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Authors: Maffione, M.* 
Pucci, S.* 
Sagnotti, L.* 
Speranza, F.* 
Title: Magnetic fabric of Pleistocene continental clays from the hanging-wall of an active low-angle normal fault (Altotiberina Fault, Italy)
Issue Date: 2010
Keywords: Magnetic anisotropy
Low angle normal fault
Sedimentary basin
Strain field
Subject Classification04. Solid Earth::04.05. Geomagnetism::04.05.06. Paleomagnetism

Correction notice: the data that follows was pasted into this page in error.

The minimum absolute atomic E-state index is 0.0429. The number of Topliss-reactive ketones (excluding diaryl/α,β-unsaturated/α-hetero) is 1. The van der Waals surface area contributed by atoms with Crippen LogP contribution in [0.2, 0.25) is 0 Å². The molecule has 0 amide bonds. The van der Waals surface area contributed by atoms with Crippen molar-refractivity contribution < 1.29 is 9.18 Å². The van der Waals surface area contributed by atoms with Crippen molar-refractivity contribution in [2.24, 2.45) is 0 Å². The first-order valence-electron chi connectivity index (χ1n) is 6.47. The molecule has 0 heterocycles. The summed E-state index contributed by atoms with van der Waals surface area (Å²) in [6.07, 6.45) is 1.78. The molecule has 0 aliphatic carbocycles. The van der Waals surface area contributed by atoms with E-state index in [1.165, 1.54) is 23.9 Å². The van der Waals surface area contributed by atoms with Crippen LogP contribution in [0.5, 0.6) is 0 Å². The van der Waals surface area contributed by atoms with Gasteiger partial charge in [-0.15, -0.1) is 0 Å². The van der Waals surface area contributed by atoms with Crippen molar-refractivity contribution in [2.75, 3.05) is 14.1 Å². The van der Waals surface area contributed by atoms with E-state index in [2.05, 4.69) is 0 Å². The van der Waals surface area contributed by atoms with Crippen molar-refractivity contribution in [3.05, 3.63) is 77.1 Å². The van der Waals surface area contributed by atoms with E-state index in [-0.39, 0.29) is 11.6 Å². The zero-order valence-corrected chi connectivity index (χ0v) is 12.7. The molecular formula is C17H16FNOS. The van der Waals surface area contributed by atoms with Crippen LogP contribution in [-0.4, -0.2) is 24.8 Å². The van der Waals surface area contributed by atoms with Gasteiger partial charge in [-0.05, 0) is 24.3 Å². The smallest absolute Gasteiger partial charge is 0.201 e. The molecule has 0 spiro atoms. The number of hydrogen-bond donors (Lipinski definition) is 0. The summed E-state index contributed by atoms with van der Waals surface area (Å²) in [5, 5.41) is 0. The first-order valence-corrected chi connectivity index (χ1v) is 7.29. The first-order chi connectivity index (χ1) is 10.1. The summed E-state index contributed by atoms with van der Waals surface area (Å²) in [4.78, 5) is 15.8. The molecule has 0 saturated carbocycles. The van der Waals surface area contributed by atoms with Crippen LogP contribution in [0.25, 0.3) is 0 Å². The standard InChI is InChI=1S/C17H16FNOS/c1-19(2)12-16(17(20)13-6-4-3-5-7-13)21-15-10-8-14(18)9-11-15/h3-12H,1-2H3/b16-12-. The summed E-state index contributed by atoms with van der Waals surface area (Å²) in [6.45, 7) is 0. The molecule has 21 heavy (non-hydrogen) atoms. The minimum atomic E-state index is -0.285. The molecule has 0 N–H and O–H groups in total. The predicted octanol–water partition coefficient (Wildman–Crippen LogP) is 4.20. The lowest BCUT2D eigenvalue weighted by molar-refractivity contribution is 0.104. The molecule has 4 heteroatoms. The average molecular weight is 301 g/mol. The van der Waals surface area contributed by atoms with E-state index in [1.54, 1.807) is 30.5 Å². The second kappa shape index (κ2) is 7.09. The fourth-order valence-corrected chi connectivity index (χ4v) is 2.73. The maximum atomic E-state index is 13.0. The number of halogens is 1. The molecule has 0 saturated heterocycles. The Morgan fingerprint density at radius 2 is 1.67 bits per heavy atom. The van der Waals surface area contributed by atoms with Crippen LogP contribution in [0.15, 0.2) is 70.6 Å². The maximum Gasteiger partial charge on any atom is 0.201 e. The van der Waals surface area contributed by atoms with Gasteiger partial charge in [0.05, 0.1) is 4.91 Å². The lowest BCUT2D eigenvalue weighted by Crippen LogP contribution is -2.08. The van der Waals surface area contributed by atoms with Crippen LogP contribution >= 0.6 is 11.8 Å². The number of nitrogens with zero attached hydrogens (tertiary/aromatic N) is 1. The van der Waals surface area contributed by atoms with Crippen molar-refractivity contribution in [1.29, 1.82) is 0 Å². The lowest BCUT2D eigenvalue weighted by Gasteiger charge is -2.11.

Abstract: Anisotropy of magnetic susceptibility (AMS) represents a valuable proxy able to detect subtle strain effects in very weakly deformed sediments. During the last decades a large number of AMS studies have documented that in compressive tectonic settings the maximum susceptibility axes (i.e. the magnetic lineations) are parallel to fold axes (and thrust faults) and local bedding strikes, while in extensional regimes they are perpendicular to the normal faults and, thus, parallel to the strata dip directions. One of the most striking active tectonic structures of the northern Apennines is represented by the Altotiberina Fault (ATF), a NE-dipping low-angle normal fault bounding the High Tiber Valley. The ATF represents a primary detachment of the Plio-Quaternary extensional tectonics affecting the Apennine belt. The long-lasting activity of the ATF produced 5 km of total displacement and up to 1200-m-thick basin infill of syn-tectonic, sandy-clayey continental succession. Thus, the AMS analysis of the sediments lying above the ATF represents a unique opportunity to document the strain field affecting the hanging-wall of low-angle normal faults. We collected 129 oriented cores at 12 different localities within the High Tiber Valley, and measured the AMS with a spinner Multi-Function Kappabridge. Most of the sites show a magnetic fabric typical of sediments at the earliest stages of deformation, characterized by oblate AMS ellipsoids and a well defined magnetic lineation, while prolate AMS ellipsoids at two sites are suggestive of pervasive tectonic effects. The magnetic lineation is well-developed at all sites and 20 has a prevailing N-S direction. At five sites the bedding is tilted and the magnetic lineation is subparallel to local bed-strikes, implying that these sites underwent a maximum horizontal shortening along an E-W direction. At two sites the magnetic lineation is sub-perpendicular to the trend of the ATF, and may be related to extensional strain. Our results reveal the existence of both compressional and extensional structures at the hangingwall of the ATF, and suggest that the early Pleistocene sequence of the High Tiber Valley is arranged in gently, local folds (hardly visible in the field) ~N-S trending. We interpret these compressivestructures as the result of local superficial stress induced by irregularities of the fault plane at depth. Accordingly, the strain field we documented from the High Tiber Valley can not be used to infer the regional tectonic regime acting during the ATF activity. We conclude that the long-lasting debate on the extensional vs. compressional Plio-Quaternary tectonics of the Apennines orogenic belt should be revised evaluating the importance of compressional structures resulting by local effects.
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